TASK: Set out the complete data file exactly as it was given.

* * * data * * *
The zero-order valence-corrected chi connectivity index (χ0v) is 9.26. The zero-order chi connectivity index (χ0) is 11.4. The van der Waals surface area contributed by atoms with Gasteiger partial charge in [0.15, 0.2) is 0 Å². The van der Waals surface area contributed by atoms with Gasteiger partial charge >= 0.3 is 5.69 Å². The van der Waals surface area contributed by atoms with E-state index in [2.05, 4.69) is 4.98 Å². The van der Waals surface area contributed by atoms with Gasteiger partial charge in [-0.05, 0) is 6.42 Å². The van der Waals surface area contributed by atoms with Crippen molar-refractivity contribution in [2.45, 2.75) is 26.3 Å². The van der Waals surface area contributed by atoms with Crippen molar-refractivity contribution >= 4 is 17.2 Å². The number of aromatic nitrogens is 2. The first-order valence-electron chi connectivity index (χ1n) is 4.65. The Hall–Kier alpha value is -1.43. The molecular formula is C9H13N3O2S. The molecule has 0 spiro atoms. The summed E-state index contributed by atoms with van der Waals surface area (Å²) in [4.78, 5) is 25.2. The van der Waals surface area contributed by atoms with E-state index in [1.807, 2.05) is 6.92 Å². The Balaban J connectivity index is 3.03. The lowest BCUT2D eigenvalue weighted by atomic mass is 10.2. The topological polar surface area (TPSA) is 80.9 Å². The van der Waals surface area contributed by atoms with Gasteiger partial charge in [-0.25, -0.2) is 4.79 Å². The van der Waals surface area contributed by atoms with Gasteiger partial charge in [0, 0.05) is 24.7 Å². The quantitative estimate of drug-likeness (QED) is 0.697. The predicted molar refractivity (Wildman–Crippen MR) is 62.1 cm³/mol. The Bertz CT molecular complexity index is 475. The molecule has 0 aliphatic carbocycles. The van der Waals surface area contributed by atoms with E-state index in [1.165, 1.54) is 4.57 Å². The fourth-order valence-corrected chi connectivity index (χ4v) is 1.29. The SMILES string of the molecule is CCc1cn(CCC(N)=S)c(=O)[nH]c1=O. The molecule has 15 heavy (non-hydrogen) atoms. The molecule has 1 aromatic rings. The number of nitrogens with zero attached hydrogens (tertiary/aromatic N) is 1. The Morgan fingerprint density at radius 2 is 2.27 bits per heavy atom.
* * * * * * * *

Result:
The zero-order valence-corrected chi connectivity index (χ0v) is 9.26. The zero-order chi connectivity index (χ0) is 11.4. The van der Waals surface area contributed by atoms with Gasteiger partial charge in [0.15, 0.2) is 0 Å². The van der Waals surface area contributed by atoms with Gasteiger partial charge >= 0.3 is 5.69 Å². The van der Waals surface area contributed by atoms with E-state index in [2.05, 4.69) is 4.98 Å². The van der Waals surface area contributed by atoms with Gasteiger partial charge in [-0.05, 0) is 6.42 Å². The van der Waals surface area contributed by atoms with Crippen molar-refractivity contribution in [2.45, 2.75) is 26.3 Å². The van der Waals surface area contributed by atoms with Crippen molar-refractivity contribution >= 4 is 17.2 Å². The number of aromatic nitrogens is 2. The first-order valence-electron chi connectivity index (χ1n) is 4.65. The Hall–Kier alpha value is -1.43. The molecular formula is C9H13N3O2S. The molecule has 0 spiro atoms. The summed E-state index contributed by atoms with van der Waals surface area (Å²) in [4.78, 5) is 25.2. The van der Waals surface area contributed by atoms with E-state index in [1.807, 2.05) is 6.92 Å². The Balaban J connectivity index is 3.03. The lowest BCUT2D eigenvalue weighted by atomic mass is 10.2. The topological polar surface area (TPSA) is 80.9 Å². The van der Waals surface area contributed by atoms with Gasteiger partial charge in [-0.25, -0.2) is 4.79 Å². The van der Waals surface area contributed by atoms with Gasteiger partial charge in [0, 0.05) is 24.7 Å². The quantitative estimate of drug-likeness (QED) is 0.697. The predicted molar refractivity (Wildman–Crippen MR) is 62.1 cm³/mol. The Bertz CT molecular complexity index is 475. The molecule has 0 aliphatic carbocycles. The van der Waals surface area contributed by atoms with E-state index in [1.165, 1.54) is 4.57 Å². The fourth-order valence-corrected chi connectivity index (χ4v) is 1.29. The SMILES string of the molecule is CCc1cn(CCC(N)=S)c(=O)[nH]c1=O. The molecule has 15 heavy (non-hydrogen) atoms. The molecule has 1 aromatic rings. The number of nitrogens with zero attached hydrogens (tertiary/aromatic N) is 1. The Morgan fingerprint density at radius 2 is 2.27 bits per heavy atom.